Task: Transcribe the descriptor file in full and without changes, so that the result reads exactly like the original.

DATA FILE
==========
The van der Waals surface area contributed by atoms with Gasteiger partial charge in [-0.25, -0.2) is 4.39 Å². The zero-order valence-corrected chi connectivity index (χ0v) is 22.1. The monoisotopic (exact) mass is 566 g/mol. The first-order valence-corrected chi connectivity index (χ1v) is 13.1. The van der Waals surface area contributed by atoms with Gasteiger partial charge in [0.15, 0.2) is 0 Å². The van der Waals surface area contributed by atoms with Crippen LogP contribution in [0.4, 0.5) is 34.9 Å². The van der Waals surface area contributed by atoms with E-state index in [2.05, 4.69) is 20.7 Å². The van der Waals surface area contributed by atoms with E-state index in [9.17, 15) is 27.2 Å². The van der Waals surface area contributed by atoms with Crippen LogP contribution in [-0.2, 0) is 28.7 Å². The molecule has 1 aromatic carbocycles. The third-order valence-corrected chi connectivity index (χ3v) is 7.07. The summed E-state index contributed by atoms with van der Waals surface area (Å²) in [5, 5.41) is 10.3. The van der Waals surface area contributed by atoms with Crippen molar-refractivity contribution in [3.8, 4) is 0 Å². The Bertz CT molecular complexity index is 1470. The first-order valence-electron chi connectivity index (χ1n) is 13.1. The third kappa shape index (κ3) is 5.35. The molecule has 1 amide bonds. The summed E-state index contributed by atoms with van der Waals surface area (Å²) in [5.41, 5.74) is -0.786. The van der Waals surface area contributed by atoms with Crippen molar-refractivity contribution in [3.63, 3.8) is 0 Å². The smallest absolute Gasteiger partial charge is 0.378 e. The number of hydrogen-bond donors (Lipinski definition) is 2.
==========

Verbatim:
The van der Waals surface area contributed by atoms with Gasteiger partial charge in [-0.25, -0.2) is 4.39 Å². The zero-order valence-corrected chi connectivity index (χ0v) is 22.1. The monoisotopic (exact) mass is 566 g/mol. The first-order valence-corrected chi connectivity index (χ1v) is 13.1. The van der Waals surface area contributed by atoms with Gasteiger partial charge in [0.15, 0.2) is 0 Å². The van der Waals surface area contributed by atoms with Crippen LogP contribution in [0.4, 0.5) is 34.9 Å². The van der Waals surface area contributed by atoms with E-state index in [2.05, 4.69) is 20.7 Å². The van der Waals surface area contributed by atoms with E-state index in [9.17, 15) is 27.2 Å². The van der Waals surface area contributed by atoms with Crippen LogP contribution in [-0.2, 0) is 28.7 Å². The molecule has 1 aromatic carbocycles. The third-order valence-corrected chi connectivity index (χ3v) is 7.07. The summed E-state index contributed by atoms with van der Waals surface area (Å²) in [5, 5.41) is 10.3. The van der Waals surface area contributed by atoms with Crippen molar-refractivity contribution in [3.8, 4) is 0 Å². The Bertz CT molecular complexity index is 1470. The first-order valence-electron chi connectivity index (χ1n) is 13.1. The third kappa shape index (κ3) is 5.35. The molecule has 1 amide bonds. The summed E-state index contributed by atoms with van der Waals surface area (Å²) in [5.41, 5.74) is -0.786. The van der Waals surface area contributed by atoms with Crippen molar-refractivity contribution in [3.63, 3.8) is 0 Å². The smallest absolute Gasteiger partial charge is 0.378 e. The number of hydrogen-bond donors (Lipinski definition) is 2.